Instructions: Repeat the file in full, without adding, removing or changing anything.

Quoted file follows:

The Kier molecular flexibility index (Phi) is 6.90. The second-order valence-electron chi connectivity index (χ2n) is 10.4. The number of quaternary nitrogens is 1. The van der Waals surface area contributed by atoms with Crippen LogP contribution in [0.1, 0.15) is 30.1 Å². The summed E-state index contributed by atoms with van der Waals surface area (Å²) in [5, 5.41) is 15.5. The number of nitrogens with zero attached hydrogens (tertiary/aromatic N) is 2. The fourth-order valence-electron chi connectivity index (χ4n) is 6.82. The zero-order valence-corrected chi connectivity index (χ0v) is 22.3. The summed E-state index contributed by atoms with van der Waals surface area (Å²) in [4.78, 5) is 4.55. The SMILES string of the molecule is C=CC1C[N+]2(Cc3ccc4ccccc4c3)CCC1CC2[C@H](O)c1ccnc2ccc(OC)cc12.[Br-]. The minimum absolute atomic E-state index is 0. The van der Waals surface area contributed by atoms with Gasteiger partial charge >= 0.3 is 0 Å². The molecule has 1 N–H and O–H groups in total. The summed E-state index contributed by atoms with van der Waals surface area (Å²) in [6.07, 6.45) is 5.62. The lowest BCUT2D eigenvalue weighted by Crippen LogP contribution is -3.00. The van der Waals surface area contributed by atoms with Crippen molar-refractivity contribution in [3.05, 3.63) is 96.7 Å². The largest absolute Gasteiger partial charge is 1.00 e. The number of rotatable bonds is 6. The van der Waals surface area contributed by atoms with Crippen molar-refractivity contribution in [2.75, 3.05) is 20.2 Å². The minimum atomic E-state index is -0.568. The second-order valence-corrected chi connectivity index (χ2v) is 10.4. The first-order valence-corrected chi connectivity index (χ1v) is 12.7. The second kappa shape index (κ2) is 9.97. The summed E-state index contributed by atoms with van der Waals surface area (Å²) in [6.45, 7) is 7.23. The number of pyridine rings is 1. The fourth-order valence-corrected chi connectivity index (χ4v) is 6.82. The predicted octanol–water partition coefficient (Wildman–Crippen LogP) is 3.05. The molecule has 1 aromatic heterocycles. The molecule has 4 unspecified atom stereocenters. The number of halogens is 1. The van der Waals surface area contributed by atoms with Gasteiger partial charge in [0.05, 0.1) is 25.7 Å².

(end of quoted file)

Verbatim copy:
The Kier molecular flexibility index (Phi) is 6.90. The second-order valence-electron chi connectivity index (χ2n) is 10.4. The number of quaternary nitrogens is 1. The van der Waals surface area contributed by atoms with Crippen LogP contribution in [0.1, 0.15) is 30.1 Å². The summed E-state index contributed by atoms with van der Waals surface area (Å²) in [5, 5.41) is 15.5. The number of nitrogens with zero attached hydrogens (tertiary/aromatic N) is 2. The fourth-order valence-electron chi connectivity index (χ4n) is 6.82. The zero-order valence-corrected chi connectivity index (χ0v) is 22.3. The summed E-state index contributed by atoms with van der Waals surface area (Å²) in [4.78, 5) is 4.55. The SMILES string of the molecule is C=CC1C[N+]2(Cc3ccc4ccccc4c3)CCC1CC2[C@H](O)c1ccnc2ccc(OC)cc12.[Br-]. The minimum absolute atomic E-state index is 0. The van der Waals surface area contributed by atoms with Gasteiger partial charge >= 0.3 is 0 Å². The molecule has 1 N–H and O–H groups in total. The summed E-state index contributed by atoms with van der Waals surface area (Å²) in [6.07, 6.45) is 5.62. The lowest BCUT2D eigenvalue weighted by Crippen LogP contribution is -3.00. The van der Waals surface area contributed by atoms with Crippen molar-refractivity contribution in [3.05, 3.63) is 96.7 Å². The largest absolute Gasteiger partial charge is 1.00 e. The number of rotatable bonds is 6. The van der Waals surface area contributed by atoms with Crippen molar-refractivity contribution in [2.75, 3.05) is 20.2 Å². The minimum atomic E-state index is -0.568. The second-order valence-corrected chi connectivity index (χ2v) is 10.4. The first-order valence-corrected chi connectivity index (χ1v) is 12.7. The second kappa shape index (κ2) is 9.97. The summed E-state index contributed by atoms with van der Waals surface area (Å²) in [6.45, 7) is 7.23. The number of pyridine rings is 1. The fourth-order valence-corrected chi connectivity index (χ4v) is 6.82. The predicted octanol–water partition coefficient (Wildman–Crippen LogP) is 3.05. The molecule has 1 aromatic heterocycles. The molecule has 4 unspecified atom stereocenters. The number of halogens is 1. The van der Waals surface area contributed by atoms with Gasteiger partial charge in [0.05, 0.1) is 25.7 Å².